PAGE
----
Howard's End: The Schism At The Heart Of War
The US administration is so concerned with the direction the war on terrorism is taking, that it is summoning Hollywood showbiz and media moguls to an urgent meeting on Sunday morning to aid its fight against terrorism. But it's not what we in the West think this war is all about, it's what a small percentage of the1.2 billion followers of Islam think it's about, and therein lies the solution. Maree Howard writes.
Politicians, media and commentators around the world say this is not a war between Christianity and Islam. Maybe not - in our eyes.
But what does the other side, who have shown a desire to singly strike at Western targets to overcome their injustices think about that?
It's clear that whatever we say the war on terrorism is all about, the other side disagrees. That is the problem.
So both sides enter a war, the reasons for which is as old as history itself. Lack of communication, ignorance, intolerance and poverty and power.
Go back just 786 years to the dispute between King John, the Catholic Church and the Barons of England, which resulted in that great human rights agreement the Magna Carta, and compare that dispute with the scenario and reasons surrounding this war - the reasons are essentially the same.
The only real difference today, is the choice of weapons and the method of delivery. But that's a technical issue, not the core human rights issue which exists in both disputes.
So, could we solve this problem and where do we start to do that because no-one on both sides, I suggest, wants to be a potential participant and a potential target?
Firstly, let's set the parameters. The West says it's not a war between Christianity and Islam but the other side strongly disagrees. So there is no common ground over the essential issue in dispute. Let's firstly find some common ground on that point by appointing an international fair, impartial and independent mediator.
Sure, it has become a war of propaganda, and likely to become more so, with George Bush visiting mosques, dropping food and leaflets and providing new funding to international relief groups. He continues to lobby the international community for support and he has UN resolution 1368 authorising military action.
On the other hand, Osama bin Laden is using the mass media to gain sympathy and has appealed on TV for jihad. The Taleban have taken journalists to hospitals and bombsites to show injury, death and destruction said to be caused by American bombs.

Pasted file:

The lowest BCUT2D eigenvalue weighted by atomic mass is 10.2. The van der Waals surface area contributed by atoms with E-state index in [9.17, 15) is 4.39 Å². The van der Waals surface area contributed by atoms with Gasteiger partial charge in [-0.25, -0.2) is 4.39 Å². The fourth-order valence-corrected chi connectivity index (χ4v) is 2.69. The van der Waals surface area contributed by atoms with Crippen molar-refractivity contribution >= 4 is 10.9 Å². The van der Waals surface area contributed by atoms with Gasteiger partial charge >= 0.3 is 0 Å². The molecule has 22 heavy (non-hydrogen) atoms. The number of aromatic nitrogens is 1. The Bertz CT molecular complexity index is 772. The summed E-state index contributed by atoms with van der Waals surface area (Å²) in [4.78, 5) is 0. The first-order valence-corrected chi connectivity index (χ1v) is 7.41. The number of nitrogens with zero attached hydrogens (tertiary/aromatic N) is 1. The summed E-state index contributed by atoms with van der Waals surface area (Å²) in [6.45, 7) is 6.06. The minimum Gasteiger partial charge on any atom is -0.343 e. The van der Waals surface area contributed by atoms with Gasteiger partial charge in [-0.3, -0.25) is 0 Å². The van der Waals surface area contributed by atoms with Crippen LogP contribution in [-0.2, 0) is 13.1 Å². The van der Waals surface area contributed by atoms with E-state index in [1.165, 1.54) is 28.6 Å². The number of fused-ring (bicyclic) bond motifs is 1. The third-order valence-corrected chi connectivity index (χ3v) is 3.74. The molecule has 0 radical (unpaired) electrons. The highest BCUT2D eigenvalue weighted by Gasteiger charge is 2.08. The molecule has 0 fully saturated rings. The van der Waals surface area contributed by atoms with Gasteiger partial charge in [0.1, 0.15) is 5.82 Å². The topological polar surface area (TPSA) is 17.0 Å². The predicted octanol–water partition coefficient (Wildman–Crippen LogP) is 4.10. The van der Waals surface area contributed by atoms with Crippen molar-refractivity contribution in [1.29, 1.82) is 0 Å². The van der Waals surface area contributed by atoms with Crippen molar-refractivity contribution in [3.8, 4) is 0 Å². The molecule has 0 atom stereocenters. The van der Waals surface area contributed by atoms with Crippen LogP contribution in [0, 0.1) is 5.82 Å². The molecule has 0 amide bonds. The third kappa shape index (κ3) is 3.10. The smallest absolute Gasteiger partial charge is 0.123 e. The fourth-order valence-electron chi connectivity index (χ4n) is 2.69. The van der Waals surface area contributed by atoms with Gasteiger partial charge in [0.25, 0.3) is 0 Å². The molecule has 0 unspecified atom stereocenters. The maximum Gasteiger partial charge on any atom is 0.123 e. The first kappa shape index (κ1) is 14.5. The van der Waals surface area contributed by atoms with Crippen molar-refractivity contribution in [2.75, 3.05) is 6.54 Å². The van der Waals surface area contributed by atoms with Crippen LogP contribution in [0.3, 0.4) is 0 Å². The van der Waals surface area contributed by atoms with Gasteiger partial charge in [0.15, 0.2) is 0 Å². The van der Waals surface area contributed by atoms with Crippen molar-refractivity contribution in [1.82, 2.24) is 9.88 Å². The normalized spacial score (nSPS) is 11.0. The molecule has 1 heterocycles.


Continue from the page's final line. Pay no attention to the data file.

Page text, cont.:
But all this stuff is pretty basic war propaganda - it does not solve the issues in dispute. That will take a dramatic change in thinking.
All Government's involved have varied interests but will become repelled by death and injury, frustrated by slow progress or may want to push their own political interests.
One NZ media commentator this morning says "This is a war we have been waging for decades and will wage for decades more. It is no less than a struggle against the greedy and ruthless side of human nature and against brutal social outcasts, the Vandals of our age."
Indeed we have, so wouldn't you think "we" might have tried to find a remedy for the perceived injustices without resorting to war and bombing innocents.
Moreover, "the greedy and ruthless side of human nature" comes from both sides - or at least is perceived to be by both sides. What is the solution to that - yet more death and destruction?
There is common ground, I believe. It's just that unless "we" in the West promote it, just a small percentage of the more radical elements of the 1.2 billion followers of Islam will continue to fight against what they see as injustices.
How many independent and lone fighters with weapons, but operating under one group, can "we" defeat - a hundred, a thousand, ten thousand, a hundred thousand, a million?
Is that what we want? - is that what they want? I don't believe so.
Let's firstly find the common ground and let all politicians take the lead to truly save the world from terrorism - and injustice.